The Packers offense has been humming on play-action this year. Green Bay had a league-best 0.41 EPA/play on throws off play-action this year while the Rams were a well below-average unit defending against play-action ranking 22nd in YPA. This plays directly into where the Rams defense is weakest. Jalen Ramsey is a star, but drawing the linebackers in attacking in over the middle and in the half-spaces will allow GB to take advantage of the Rams weaknesses there.
It’s not super complicated, but sometimes football doesn’t have to be.
Kris: All the crossers. Make them go cross-eyed.
There is ample evidence that shallow to medium crossing routes can be the Rams’ weakness on defense. Seattle in the regular season had plenty of success beating the vaunted LA secondary with crossing routes and the Packers are plenty equipped to do so as well and perhaps more efficiently.
This might also be the best way to specifically neutralize Jalen Ramsey against Davante Adams. Make him consistently run the length of the field and the big play will eventually be there. It would just be up to Adams and Aaron Rodgers to successfully connect and does anyone really want to bet against them at this point.
Bottom line: a flurry of motion by receivers in the middle off the field should be enough to keep their secondary on their toes and eventually put them on their heels.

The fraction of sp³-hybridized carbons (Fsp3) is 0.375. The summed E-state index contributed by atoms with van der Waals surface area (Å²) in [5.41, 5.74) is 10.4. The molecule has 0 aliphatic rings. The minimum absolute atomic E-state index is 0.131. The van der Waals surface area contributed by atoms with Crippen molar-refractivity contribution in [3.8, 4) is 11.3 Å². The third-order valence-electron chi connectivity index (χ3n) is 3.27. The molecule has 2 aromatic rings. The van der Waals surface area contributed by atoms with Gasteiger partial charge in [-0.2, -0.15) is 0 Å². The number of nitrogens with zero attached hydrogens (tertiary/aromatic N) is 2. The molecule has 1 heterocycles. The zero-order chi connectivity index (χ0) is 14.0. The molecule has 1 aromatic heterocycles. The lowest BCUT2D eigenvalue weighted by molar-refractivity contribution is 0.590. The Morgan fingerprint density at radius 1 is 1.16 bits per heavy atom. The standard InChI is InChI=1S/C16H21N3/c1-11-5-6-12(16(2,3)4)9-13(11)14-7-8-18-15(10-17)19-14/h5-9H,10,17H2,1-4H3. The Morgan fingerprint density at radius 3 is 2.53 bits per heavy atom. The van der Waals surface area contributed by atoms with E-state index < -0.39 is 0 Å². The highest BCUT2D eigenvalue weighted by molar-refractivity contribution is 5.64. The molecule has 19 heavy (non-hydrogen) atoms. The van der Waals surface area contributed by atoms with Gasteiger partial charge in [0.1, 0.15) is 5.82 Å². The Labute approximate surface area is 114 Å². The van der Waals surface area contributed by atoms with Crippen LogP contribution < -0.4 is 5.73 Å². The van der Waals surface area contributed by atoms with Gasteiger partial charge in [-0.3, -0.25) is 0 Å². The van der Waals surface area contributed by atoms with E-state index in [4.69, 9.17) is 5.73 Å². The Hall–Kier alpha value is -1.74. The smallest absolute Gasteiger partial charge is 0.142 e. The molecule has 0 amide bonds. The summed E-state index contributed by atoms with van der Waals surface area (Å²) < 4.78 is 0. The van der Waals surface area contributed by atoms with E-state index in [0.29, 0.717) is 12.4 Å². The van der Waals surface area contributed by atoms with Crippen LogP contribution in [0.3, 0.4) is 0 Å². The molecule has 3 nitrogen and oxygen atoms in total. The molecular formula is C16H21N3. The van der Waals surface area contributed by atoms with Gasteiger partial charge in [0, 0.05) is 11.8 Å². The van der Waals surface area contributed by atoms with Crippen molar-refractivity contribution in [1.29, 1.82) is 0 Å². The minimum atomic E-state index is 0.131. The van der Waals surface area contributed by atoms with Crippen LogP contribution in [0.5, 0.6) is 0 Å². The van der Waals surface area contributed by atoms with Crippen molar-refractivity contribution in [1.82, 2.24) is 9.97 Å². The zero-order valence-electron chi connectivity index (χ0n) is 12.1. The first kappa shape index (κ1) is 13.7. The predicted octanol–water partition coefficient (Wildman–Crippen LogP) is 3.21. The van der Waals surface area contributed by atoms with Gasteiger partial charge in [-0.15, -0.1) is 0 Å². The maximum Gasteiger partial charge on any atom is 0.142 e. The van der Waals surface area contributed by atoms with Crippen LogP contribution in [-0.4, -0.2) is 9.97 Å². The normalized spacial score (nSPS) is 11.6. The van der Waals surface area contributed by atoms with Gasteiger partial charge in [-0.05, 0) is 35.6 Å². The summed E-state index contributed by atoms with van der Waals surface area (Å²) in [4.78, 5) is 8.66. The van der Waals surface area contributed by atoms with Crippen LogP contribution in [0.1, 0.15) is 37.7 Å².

Paul Noonan - Pre-Snap Motion, Don’t Fall in Love With Shotgun
The most important thing you can do when attacking the Rams is to make them show something pre-snap. You need to cause confusion and dictate what they see, and the more your passing game benefits from play-action, motion, or unusual sets, the better. If you want to see how to beat this team, go watch either 49ers game from earlier this year. They run jet-sweep motion frequently, they almost always do something to help them identify zone v. man, and they relentlessly attack the middle of the field, where the Rams are the least efficient per DVOA’s zone breakdowns.
When you go to shotgun, you lose some of your ability to cause confusion, you can’t run conventional play-action, and your running game gets less effective. If you want to see this fail, go watch the Seattle game from last weekend.
Be like Kyle Shanahan, not like Pete Carroll.